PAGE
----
According to WHO estimates, no less than 50,000 health and care workers in the European Region have died as a result of COVID-19 infections. Furthermore, there will be a need to fill an especially large number of positions in the healthcare sector in coming years, as many members of the particularly large “baby boomer” cohort will retire. In 13 of the 44 countries that submitted data for the WHO report “Health and care workforce in Europe”, at least 40 percent of the doctors are over 55 and are therefore expected to retire in the next ten years. In Italy, for example, which heads up this statistic, the proportion is even higher at 56 percent.

And so there are more than enough reasons for the alarm bells to be ringing among policymakers – or at least they should be. When nurses, midwives, and doctors go on strike, as seen recently in England, healthcare staffing issues make it to the front pages of newspapers and news portals, thus attracting the interest of the general public. More money, more time off and greater appreciation are some of the remedies aimed at ameliorating the situation in the short term.

Immigration to countries with higher wages

Recruiting healthcare workers from other countries also appears to be a potential solution – but only for the destination countries. Within the European Union, this is facilitated by the right of establishment. Unsurprisingly, immigration primarily occurs from countries with relatively low average incomes to those with relatively high incomes. In the EU, this typically means from Eastern and Southern European countries to Western and Northern European Member States. In some countries, this has already led to a significant “brain drain” due to the emigration of highly qualified workers.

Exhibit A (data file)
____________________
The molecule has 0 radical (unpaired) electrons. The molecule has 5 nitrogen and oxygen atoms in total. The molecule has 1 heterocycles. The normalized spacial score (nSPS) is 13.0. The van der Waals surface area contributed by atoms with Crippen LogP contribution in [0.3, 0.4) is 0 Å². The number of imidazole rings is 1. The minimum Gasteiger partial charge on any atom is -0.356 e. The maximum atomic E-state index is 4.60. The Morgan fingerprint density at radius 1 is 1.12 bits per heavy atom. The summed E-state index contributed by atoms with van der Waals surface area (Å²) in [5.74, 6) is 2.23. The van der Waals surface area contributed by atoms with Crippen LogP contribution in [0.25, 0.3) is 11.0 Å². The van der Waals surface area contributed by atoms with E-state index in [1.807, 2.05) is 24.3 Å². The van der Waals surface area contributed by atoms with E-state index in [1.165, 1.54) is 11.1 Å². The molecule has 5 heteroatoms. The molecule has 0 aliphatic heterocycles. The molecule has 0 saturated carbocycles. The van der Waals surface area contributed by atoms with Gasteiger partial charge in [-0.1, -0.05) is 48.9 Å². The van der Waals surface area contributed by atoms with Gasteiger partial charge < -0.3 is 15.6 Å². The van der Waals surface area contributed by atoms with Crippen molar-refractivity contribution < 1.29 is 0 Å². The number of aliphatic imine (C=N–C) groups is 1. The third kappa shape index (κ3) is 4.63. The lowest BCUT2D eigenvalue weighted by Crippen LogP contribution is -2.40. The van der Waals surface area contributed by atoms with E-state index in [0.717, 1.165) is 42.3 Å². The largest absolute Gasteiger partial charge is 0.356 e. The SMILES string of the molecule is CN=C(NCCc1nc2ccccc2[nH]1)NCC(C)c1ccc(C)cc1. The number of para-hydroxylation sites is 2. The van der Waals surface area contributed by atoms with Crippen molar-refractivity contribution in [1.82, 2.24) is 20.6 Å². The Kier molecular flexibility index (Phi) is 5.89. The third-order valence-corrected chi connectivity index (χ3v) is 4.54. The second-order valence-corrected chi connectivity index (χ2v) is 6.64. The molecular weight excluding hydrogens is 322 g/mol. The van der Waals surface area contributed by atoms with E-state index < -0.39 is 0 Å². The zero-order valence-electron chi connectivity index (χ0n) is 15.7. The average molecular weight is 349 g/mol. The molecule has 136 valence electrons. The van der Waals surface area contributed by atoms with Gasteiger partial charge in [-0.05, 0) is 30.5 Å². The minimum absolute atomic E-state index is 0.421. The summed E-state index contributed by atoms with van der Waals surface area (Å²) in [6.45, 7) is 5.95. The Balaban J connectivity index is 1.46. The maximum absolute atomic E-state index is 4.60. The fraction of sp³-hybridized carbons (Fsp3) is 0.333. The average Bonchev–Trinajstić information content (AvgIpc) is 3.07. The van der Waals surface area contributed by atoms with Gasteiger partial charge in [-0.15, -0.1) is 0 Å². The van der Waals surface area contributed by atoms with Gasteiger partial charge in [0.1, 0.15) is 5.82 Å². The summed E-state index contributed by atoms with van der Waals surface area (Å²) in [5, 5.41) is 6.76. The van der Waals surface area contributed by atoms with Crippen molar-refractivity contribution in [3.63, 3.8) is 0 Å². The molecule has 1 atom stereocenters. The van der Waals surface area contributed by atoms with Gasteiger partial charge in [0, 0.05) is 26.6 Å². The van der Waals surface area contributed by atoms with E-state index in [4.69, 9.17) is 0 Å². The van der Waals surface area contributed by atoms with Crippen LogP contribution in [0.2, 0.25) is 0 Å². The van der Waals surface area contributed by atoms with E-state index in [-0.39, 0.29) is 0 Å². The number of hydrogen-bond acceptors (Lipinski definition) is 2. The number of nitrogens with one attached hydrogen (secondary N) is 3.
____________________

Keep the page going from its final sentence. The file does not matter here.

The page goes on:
This makes finding collective ways of responding to the staffing problems that are common to all countries in the WHO European Region all the more urgent. The WHO held a meeting in Bucharest in March 2023. Fifty of the 53 Member States sent their responsible ministers and top officials to the conference in Romania and jointly adopted the “Bucharest Declaration”.

“The short-term focus is primarily on determining what we can do to ensure that healthcare workers remain in the healthcare system or return to it,” summarises Tomas Zapata. Other important steps include improving education, performance and planning processes, as well as increasing investment. The ten most important “actions to strengthen the health and care workforce in the European Region” are already included in the cited WHO report of September 2022 (see also box). It is to be hoped that they will also be taken into account and implemented in the short, medium, and long term. After all, one thing is clear: the structural problems that have existed in healthcare systems for decades will not be resolved within a few months. But taking the first steps towards a solution within a few months is all the more urgent. Ultimately, the goal is to defuse the “ticking time bomb” as quickly as possible.

10 actions to strengthen the health and care workforce

1       Align education with population needs and health service requirements

2       Strengthen continuing professional development to equip the workforce with new knowledge and competencies

3       Expand the use of digital tools that support the workforce

4       Develop strategies that attract and retain health workers in rural and remote areas

5       Create working conditions that promote a healthy work-life balance

6       Protect the health and mental well-being of the workforce

7       Build leadership capacity for workforce governance and planning

8       Strengthen health information systems for better data collection and analysis

9       Increase public investment in workforce education, development and protection

10     Optimise the use of funds through innovative workforce policies

Source: Health and care workforce in Europe: time to act. Copenhagen: WHO Regional Office for Europe; 2022